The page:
- Acknowledges and capitalizes on student diversity as a resource for learning and teaching;
- Engages students from diverse cultural and linguistic backgrounds within the learning context in a variety of ways;
- Embeds interaction in curriculum planning and links to teaching, learning and assessment;
- Promotes peer engagement through curriculum-based activities; and
- Recognizes the variety of ways that interaction can be utilized across different learning contexts.
Explore the Six Components of the Interaction for Learning Framework
To learn more about the Interaction for Learning Framework and check a short video about engaging students, please use the link below:
Arkoudis, S., et al (2010). Finding Common Ground: enhancing interaction between domestic and international students. Retrieved June 28, 2017, from:
Interculturally Sensitive Assessment Techniques
As international students bring different educational experiences, assessment may be one of the most important areas in which international students need guidance8. Instructors will need to explain the assessment criteria and offer constructive feedback which provides international students with direction on how to improve academic performance19.
Tips for internationalizing assessment include13 (p14):
- Make assessment criteria related to global/multicultural capability explicit to students;
- Map out the links between assessment criteria and international standards in the discipline area or profession for students, so that they are aware of why the assessment items are important.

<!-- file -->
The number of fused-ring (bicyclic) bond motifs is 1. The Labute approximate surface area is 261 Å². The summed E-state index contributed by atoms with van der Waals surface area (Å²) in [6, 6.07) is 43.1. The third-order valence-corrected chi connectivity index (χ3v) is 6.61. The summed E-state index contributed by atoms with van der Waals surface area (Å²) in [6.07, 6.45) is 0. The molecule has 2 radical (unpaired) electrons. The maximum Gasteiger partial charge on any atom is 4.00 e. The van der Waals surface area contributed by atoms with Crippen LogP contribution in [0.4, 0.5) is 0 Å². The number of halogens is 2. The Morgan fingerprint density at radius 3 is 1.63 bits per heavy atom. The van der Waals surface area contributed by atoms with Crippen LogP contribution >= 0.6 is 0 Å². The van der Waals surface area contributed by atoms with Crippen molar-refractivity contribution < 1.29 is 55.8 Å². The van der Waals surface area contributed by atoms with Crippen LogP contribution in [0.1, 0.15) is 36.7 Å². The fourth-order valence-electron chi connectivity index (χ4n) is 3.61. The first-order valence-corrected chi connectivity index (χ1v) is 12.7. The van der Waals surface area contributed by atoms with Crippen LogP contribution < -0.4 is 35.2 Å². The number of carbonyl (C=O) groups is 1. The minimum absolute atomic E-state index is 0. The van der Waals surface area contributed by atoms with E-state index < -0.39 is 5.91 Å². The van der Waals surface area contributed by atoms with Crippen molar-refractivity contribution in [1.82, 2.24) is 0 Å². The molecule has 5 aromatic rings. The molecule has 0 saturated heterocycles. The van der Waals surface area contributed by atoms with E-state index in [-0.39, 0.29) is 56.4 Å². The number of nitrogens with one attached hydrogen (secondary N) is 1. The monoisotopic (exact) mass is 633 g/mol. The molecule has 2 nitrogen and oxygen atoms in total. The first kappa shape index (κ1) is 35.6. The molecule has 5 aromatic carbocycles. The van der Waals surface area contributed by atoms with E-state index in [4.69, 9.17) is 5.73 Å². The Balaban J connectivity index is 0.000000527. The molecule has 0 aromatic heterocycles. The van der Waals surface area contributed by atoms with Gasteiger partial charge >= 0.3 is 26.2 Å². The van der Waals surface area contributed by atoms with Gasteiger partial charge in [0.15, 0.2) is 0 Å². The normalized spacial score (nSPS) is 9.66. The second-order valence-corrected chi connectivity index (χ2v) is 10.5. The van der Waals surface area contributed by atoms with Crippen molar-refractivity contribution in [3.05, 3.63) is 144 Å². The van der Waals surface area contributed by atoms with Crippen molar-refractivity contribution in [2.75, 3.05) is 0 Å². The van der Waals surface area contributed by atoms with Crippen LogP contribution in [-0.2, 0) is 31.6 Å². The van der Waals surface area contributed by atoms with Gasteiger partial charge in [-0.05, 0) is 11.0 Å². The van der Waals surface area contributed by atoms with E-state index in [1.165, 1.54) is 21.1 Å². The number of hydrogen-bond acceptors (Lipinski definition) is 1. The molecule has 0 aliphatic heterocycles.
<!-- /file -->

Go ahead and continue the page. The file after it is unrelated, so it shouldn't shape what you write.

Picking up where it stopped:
- Use assessment tasks early in the course which provide feedback on students' background knowledge, so that teaching can be modeled in such a way as to 'fill in' any gaps in requisite knowledge or skills and hence combat risk of failure;
- Include assessment items that draw on cultural contexts as well as disciplinary knowledge (e.g., comparative exercises that involve comparing/contrasting local and international standards, practices, issues, etc.);
- Design assessment tasks that require students to present information to, and receive feedback from, an international' or cross-cultural audience;
- Design activities that encourage students to interact with other another (real or virtual).
- Include the use of peer evaluation and feedback.
In addition, international students do not always fully demonstrate what they have learned because they may have difficulty understanding the instructor's expectations14. Therefore, instructors may reflect on the following questions14 (p99) while designing assessments.
- [Am I] assessing students for their mastery of academic discourse rather than for their critical or original thinking?
- [Do I] recognize or encourage different styles and approaches to learning?
- [Do I] allow students to use their own words and ways of expressing themselves?
- [Do I] assess content rather than penalize for spelling or grammatical expression except in the cases where spelling and grammar are inherent in the assessment criteria?